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Q&A with new manager John Massarelli

11/06/2013 10:25 AM -

The T-Bones announced Wednesday that John Massarelli has been hired as the club’s fifth manager since the team moved from Duluth prior to the 2003 season. He replaces Kenny Hook, who went 91-109 in two seasons with Kansas City. Massarelli, 47, brings to Kansas City an overall record of 716-536 in 12 seasons as a professional baseball manager. In those 12 seasons, eight of his teams reached the postseason (three missed out by one game or less), and he took two teams to the Frontier League championship series, winning with Lake Erie in 2009. You can read the official release here. The following, however, is more of Massarelli’s initial conversation with Matt Fulks, the T-Bones Director of Media Relations.


What made you want to take this job with the T-Bones?
John Massarelli: I told people that I was semi-retired because I decided I wasn’t going to manage again unless it was a perfect fit. There were only a handful of places I’d get excited about managing, and Kansas City was one of them. So when I talked to Chris Browne (T-Bones’ Vice-President and General Manager), I knew this was the right situation and the right organization, and I jumped. From all I know about the Kansas City T-Bones, it’s a great organization from (owner) John Ehlert on down.

You had last season off. What did you do?
JM: This was my first summer since starting in professional baseball in 26 years that I was off. It was my first summer without something to do. In 2008 I didn’t manage, but I was working for (Lake Erie) and trying to get that organization going. So I went from playing to coaching to managing. My wife and I are empty nesters, so to speak, because our daughter is in college. (Editor’s Note: John and Kelly, who were high school sweethearts, have been married 24 years.) We took the opportunity to take a vacation. We toured Yellowstone and Mt. Rushmore — basically we took about a 12-day vacation out west, and had a blast. When we came back, I was refreshed and focused on my baseball school. As I said, I was semi-retired and wasn’t going to go back and manage. I guess I jinxed myself.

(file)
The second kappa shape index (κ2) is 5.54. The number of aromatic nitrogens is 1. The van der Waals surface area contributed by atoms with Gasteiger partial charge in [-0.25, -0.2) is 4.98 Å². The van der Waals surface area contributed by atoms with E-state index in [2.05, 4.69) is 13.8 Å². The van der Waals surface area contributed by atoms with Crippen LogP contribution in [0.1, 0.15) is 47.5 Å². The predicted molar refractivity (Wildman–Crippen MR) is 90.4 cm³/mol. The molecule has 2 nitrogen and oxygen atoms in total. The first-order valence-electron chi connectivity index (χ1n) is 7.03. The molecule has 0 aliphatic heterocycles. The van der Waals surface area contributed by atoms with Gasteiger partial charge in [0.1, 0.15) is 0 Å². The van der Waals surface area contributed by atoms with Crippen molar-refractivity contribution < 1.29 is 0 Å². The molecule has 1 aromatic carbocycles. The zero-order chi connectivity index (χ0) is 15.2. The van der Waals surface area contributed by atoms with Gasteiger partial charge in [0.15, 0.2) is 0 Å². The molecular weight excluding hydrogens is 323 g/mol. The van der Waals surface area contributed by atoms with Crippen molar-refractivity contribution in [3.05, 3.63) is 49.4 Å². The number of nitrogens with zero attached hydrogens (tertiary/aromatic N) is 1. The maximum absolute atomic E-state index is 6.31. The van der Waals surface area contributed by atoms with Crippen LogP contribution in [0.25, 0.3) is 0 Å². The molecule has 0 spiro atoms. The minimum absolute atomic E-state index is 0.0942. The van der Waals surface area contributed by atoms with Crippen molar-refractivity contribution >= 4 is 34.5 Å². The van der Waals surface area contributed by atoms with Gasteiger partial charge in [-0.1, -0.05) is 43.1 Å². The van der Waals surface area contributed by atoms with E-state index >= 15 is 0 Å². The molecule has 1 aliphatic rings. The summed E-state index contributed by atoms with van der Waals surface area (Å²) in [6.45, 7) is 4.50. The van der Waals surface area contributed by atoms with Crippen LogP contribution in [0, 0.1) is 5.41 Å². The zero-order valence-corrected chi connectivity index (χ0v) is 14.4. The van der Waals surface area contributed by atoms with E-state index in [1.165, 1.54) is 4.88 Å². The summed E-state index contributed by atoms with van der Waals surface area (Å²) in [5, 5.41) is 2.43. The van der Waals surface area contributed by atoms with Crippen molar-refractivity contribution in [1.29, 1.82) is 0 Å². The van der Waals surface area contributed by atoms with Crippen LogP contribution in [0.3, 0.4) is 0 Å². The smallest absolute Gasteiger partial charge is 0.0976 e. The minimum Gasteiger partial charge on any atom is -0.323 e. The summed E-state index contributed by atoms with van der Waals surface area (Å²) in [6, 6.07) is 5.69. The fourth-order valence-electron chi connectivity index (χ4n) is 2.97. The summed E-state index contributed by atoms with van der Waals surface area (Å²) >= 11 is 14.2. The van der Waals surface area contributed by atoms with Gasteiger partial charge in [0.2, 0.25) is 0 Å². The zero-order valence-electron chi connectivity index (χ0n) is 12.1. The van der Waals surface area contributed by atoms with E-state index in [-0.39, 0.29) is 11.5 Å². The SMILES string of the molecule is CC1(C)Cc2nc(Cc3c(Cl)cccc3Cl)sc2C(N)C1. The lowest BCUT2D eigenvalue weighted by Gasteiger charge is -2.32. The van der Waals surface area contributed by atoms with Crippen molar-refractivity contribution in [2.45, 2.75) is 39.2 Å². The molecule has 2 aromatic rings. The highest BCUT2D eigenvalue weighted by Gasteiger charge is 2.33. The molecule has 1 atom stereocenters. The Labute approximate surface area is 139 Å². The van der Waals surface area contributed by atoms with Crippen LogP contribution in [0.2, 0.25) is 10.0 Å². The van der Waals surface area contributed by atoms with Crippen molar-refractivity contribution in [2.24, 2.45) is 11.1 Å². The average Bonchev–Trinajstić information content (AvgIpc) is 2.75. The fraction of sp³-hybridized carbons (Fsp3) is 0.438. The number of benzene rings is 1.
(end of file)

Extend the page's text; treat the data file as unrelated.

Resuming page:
So, what about the T-Bones made it one of those jobs that you figured you’d jump?
JM: I’ve known about the organization’s reputation by talking with players and other managers. This is a small network. I know (former T-Bones manager) Andy McCauley really well, and I’d met John and Adam Ehlert a few years ago. Then you look at the fact that Chris Browne has been there since the beginning, which tells the strength of the organization. That’s stability. I’ve been through situations where we had three general managers in four years. That’s part of what left the taste in my mouth that, even though I love managing on the field, it had to be the right fit with the right people running it. Kansas City seems to be that fit.

How would you describe your overall managing philosophy?
JM: First, I’m a big believer in building chemistry with the team. I want to get 22 guys pulling in the same direction. In independent baseball, some guys want to get to the big leagues, and some have gone as far as they’re going to go, but they want to keep playing. So, you get guys who come in with different goals, but all 22 guys need to be pulling in the same direction for the club. That’s our early focus.

And after that, as far as the type of players you want?
JM: I like athletic players who are comfortable with the freedom I give them to make decisions. I don’t like to control guys. I like to create opportunities to score with aggressive base running. You also have to build a team that can win in all parts of the game. I don’t want to build guys around CommunityAmerica Ballpark; I want to go Gary or Wichita or Winnipeg — anywhere in our league — and score runs.
 
But I like athletic players. I like three athletic outfielders and infielders who can move around — three shortstops, if you will. On the pitching side, I like to build from the bullpen forward, with power arms for the back of the bullpen. I’ve had clubs lead the league in saves, but I don’t think I’ve had a single player lead the league in saves. When you play every day, you can’t rely on one guy six days in a row. So you need to build a bullpen with three or four, or even five or six, guys who are comfortable to save a game and who have the confidence of the defensive players behind them.

What’s your first order of business?

JM: The first thing I need to do is to meet the rest of our staff and get a feel for the players we have the rights to. After that we’ll get guys signed and start building toward another championship in Kansas City.

Again, John, congratulations on coming out of “semi-retirement.” We have some things planned with you for tbonesbaseball.com during the offseason, so we look forward to learning more about you during the offseason and then getting started in 2014.
JM: Thank you. I’m very excited and can’t wait to get started!



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